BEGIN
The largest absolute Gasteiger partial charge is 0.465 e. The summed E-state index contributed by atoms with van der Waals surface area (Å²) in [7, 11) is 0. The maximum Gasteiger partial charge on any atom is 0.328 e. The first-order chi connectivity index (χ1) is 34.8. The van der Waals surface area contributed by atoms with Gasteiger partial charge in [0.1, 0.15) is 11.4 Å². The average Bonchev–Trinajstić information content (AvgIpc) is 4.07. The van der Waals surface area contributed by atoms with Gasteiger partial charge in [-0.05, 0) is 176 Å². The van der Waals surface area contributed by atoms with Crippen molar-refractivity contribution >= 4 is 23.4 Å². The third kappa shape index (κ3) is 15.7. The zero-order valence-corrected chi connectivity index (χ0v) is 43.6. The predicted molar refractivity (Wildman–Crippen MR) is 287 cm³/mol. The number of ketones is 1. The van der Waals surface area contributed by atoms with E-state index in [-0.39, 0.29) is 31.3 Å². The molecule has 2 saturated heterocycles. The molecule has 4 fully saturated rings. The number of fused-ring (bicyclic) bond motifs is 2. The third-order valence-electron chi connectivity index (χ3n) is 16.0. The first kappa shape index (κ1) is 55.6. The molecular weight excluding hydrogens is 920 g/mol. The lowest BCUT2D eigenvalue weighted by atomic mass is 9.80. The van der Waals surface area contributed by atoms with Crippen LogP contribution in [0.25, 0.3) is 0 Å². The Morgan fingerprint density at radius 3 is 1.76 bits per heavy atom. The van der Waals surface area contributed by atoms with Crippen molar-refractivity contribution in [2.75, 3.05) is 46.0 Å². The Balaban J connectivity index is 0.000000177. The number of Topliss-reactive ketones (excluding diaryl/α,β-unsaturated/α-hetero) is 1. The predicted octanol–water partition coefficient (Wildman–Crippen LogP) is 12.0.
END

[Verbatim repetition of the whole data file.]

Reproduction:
The largest absolute Gasteiger partial charge is 0.465 e. The summed E-state index contributed by atoms with van der Waals surface area (Å²) in [7, 11) is 0. The maximum Gasteiger partial charge on any atom is 0.328 e. The first-order chi connectivity index (χ1) is 34.8. The van der Waals surface area contributed by atoms with Gasteiger partial charge in [0.1, 0.15) is 11.4 Å². The average Bonchev–Trinajstić information content (AvgIpc) is 4.07. The van der Waals surface area contributed by atoms with Gasteiger partial charge in [-0.05, 0) is 176 Å². The van der Waals surface area contributed by atoms with Crippen molar-refractivity contribution >= 4 is 23.4 Å². The third kappa shape index (κ3) is 15.7. The zero-order valence-corrected chi connectivity index (χ0v) is 43.6. The predicted molar refractivity (Wildman–Crippen MR) is 287 cm³/mol. The number of ketones is 1. The van der Waals surface area contributed by atoms with E-state index in [-0.39, 0.29) is 31.3 Å². The molecule has 2 saturated heterocycles. The molecule has 4 fully saturated rings. The number of fused-ring (bicyclic) bond motifs is 2. The third-order valence-electron chi connectivity index (χ3n) is 16.0. The first kappa shape index (κ1) is 55.6. The molecular weight excluding hydrogens is 920 g/mol. The lowest BCUT2D eigenvalue weighted by atomic mass is 9.80. The van der Waals surface area contributed by atoms with Crippen LogP contribution in [0.25, 0.3) is 0 Å². The Morgan fingerprint density at radius 3 is 1.76 bits per heavy atom. The van der Waals surface area contributed by atoms with Crippen molar-refractivity contribution in [2.75, 3.05) is 46.0 Å². The Balaban J connectivity index is 0.000000177. The number of Topliss-reactive ketones (excluding diaryl/α,β-unsaturated/α-hetero) is 1. The predicted octanol–water partition coefficient (Wildman–Crippen LogP) is 12.0.